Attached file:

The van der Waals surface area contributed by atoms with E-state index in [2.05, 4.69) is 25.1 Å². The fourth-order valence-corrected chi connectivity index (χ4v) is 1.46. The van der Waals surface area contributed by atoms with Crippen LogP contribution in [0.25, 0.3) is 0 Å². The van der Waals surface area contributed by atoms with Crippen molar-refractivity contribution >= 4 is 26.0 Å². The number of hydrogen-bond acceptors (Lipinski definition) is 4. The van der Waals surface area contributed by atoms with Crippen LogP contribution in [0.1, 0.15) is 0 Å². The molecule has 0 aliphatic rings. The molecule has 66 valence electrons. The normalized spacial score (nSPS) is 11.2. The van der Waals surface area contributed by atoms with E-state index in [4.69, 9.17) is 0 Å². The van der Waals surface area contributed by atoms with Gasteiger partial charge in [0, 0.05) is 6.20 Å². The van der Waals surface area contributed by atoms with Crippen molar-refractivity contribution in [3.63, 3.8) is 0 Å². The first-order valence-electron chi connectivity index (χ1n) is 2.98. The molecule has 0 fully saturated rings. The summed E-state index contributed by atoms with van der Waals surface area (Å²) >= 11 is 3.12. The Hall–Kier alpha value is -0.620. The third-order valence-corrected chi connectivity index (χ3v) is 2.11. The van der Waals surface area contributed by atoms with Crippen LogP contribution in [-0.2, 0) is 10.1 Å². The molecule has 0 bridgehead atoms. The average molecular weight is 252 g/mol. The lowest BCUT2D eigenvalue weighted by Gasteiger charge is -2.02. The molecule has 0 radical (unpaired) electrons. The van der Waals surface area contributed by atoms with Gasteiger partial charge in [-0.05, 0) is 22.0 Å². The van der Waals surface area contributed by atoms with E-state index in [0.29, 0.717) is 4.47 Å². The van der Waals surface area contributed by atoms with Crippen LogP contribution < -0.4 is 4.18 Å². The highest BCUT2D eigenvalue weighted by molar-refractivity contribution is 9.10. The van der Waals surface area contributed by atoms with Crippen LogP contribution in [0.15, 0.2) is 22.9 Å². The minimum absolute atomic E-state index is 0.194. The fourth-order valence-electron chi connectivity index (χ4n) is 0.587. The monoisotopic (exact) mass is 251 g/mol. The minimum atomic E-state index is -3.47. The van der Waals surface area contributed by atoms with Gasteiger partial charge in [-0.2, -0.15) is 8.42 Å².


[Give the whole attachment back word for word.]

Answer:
The van der Waals surface area contributed by atoms with E-state index in [2.05, 4.69) is 25.1 Å². The fourth-order valence-corrected chi connectivity index (χ4v) is 1.46. The van der Waals surface area contributed by atoms with Crippen LogP contribution in [0.25, 0.3) is 0 Å². The van der Waals surface area contributed by atoms with Crippen molar-refractivity contribution >= 4 is 26.0 Å². The number of hydrogen-bond acceptors (Lipinski definition) is 4. The van der Waals surface area contributed by atoms with Crippen LogP contribution in [0.1, 0.15) is 0 Å². The molecule has 0 aliphatic rings. The molecule has 66 valence electrons. The normalized spacial score (nSPS) is 11.2. The van der Waals surface area contributed by atoms with E-state index in [4.69, 9.17) is 0 Å². The van der Waals surface area contributed by atoms with Gasteiger partial charge in [0, 0.05) is 6.20 Å². The van der Waals surface area contributed by atoms with Crippen molar-refractivity contribution in [3.63, 3.8) is 0 Å². The first-order valence-electron chi connectivity index (χ1n) is 2.98. The molecule has 0 fully saturated rings. The summed E-state index contributed by atoms with van der Waals surface area (Å²) >= 11 is 3.12. The Hall–Kier alpha value is -0.620. The third-order valence-corrected chi connectivity index (χ3v) is 2.11. The van der Waals surface area contributed by atoms with Crippen LogP contribution in [-0.2, 0) is 10.1 Å². The molecule has 0 bridgehead atoms. The average molecular weight is 252 g/mol. The lowest BCUT2D eigenvalue weighted by Gasteiger charge is -2.02. The molecule has 0 radical (unpaired) electrons. The van der Waals surface area contributed by atoms with Gasteiger partial charge in [-0.05, 0) is 22.0 Å². The van der Waals surface area contributed by atoms with E-state index in [0.29, 0.717) is 4.47 Å². The van der Waals surface area contributed by atoms with Crippen LogP contribution < -0.4 is 4.18 Å². The highest BCUT2D eigenvalue weighted by molar-refractivity contribution is 9.10. The van der Waals surface area contributed by atoms with Crippen LogP contribution in [0.15, 0.2) is 22.9 Å². The minimum absolute atomic E-state index is 0.194. The fourth-order valence-electron chi connectivity index (χ4n) is 0.587. The monoisotopic (exact) mass is 251 g/mol. The minimum atomic E-state index is -3.47. The van der Waals surface area contributed by atoms with Gasteiger partial charge in [-0.2, -0.15) is 8.42 Å².